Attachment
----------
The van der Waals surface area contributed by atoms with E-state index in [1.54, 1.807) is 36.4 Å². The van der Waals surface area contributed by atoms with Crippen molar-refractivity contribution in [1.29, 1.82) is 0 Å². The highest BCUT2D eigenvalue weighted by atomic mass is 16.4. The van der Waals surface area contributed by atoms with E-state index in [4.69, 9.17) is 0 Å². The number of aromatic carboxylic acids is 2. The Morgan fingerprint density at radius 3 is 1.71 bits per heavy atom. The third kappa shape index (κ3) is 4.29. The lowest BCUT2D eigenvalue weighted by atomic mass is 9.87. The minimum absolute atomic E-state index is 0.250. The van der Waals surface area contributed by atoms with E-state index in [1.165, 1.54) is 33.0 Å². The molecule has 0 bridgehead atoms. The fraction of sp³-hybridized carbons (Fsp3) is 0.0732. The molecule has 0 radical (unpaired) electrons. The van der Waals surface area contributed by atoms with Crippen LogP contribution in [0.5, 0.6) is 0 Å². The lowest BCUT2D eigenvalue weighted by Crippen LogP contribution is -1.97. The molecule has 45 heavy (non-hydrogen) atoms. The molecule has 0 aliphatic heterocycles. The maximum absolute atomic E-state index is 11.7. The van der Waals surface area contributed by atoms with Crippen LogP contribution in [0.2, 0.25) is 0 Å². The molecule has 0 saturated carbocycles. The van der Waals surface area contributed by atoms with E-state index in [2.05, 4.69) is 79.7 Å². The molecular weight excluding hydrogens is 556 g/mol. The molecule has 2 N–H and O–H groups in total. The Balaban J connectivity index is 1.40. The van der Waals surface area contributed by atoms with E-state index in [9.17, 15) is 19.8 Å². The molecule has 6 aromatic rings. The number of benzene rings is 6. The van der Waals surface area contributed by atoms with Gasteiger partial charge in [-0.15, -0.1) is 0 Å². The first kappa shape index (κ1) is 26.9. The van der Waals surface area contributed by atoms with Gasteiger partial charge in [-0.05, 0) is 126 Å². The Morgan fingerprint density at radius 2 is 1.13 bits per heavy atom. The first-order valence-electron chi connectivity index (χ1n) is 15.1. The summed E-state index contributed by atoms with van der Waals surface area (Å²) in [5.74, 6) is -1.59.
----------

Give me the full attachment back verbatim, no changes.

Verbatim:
The van der Waals surface area contributed by atoms with E-state index in [1.54, 1.807) is 36.4 Å². The van der Waals surface area contributed by atoms with Crippen molar-refractivity contribution in [1.29, 1.82) is 0 Å². The highest BCUT2D eigenvalue weighted by atomic mass is 16.4. The van der Waals surface area contributed by atoms with E-state index in [4.69, 9.17) is 0 Å². The number of aromatic carboxylic acids is 2. The Morgan fingerprint density at radius 3 is 1.71 bits per heavy atom. The third kappa shape index (κ3) is 4.29. The lowest BCUT2D eigenvalue weighted by atomic mass is 9.87. The minimum absolute atomic E-state index is 0.250. The van der Waals surface area contributed by atoms with E-state index in [1.165, 1.54) is 33.0 Å². The molecule has 0 bridgehead atoms. The fraction of sp³-hybridized carbons (Fsp3) is 0.0732. The molecule has 0 radical (unpaired) electrons. The van der Waals surface area contributed by atoms with Crippen LogP contribution in [0.5, 0.6) is 0 Å². The lowest BCUT2D eigenvalue weighted by Crippen LogP contribution is -1.97. The molecule has 45 heavy (non-hydrogen) atoms. The molecule has 0 aliphatic heterocycles. The maximum absolute atomic E-state index is 11.7. The van der Waals surface area contributed by atoms with Crippen LogP contribution in [0.2, 0.25) is 0 Å². The molecule has 0 saturated carbocycles. The van der Waals surface area contributed by atoms with E-state index in [2.05, 4.69) is 79.7 Å². The molecular weight excluding hydrogens is 556 g/mol. The molecule has 2 N–H and O–H groups in total. The Balaban J connectivity index is 1.40. The van der Waals surface area contributed by atoms with E-state index in [9.17, 15) is 19.8 Å². The molecule has 6 aromatic rings. The number of benzene rings is 6. The van der Waals surface area contributed by atoms with Gasteiger partial charge in [-0.15, -0.1) is 0 Å². The first kappa shape index (κ1) is 26.9. The van der Waals surface area contributed by atoms with Gasteiger partial charge in [-0.05, 0) is 126 Å². The Morgan fingerprint density at radius 2 is 1.13 bits per heavy atom. The first-order valence-electron chi connectivity index (χ1n) is 15.1. The summed E-state index contributed by atoms with van der Waals surface area (Å²) in [5.74, 6) is -1.59.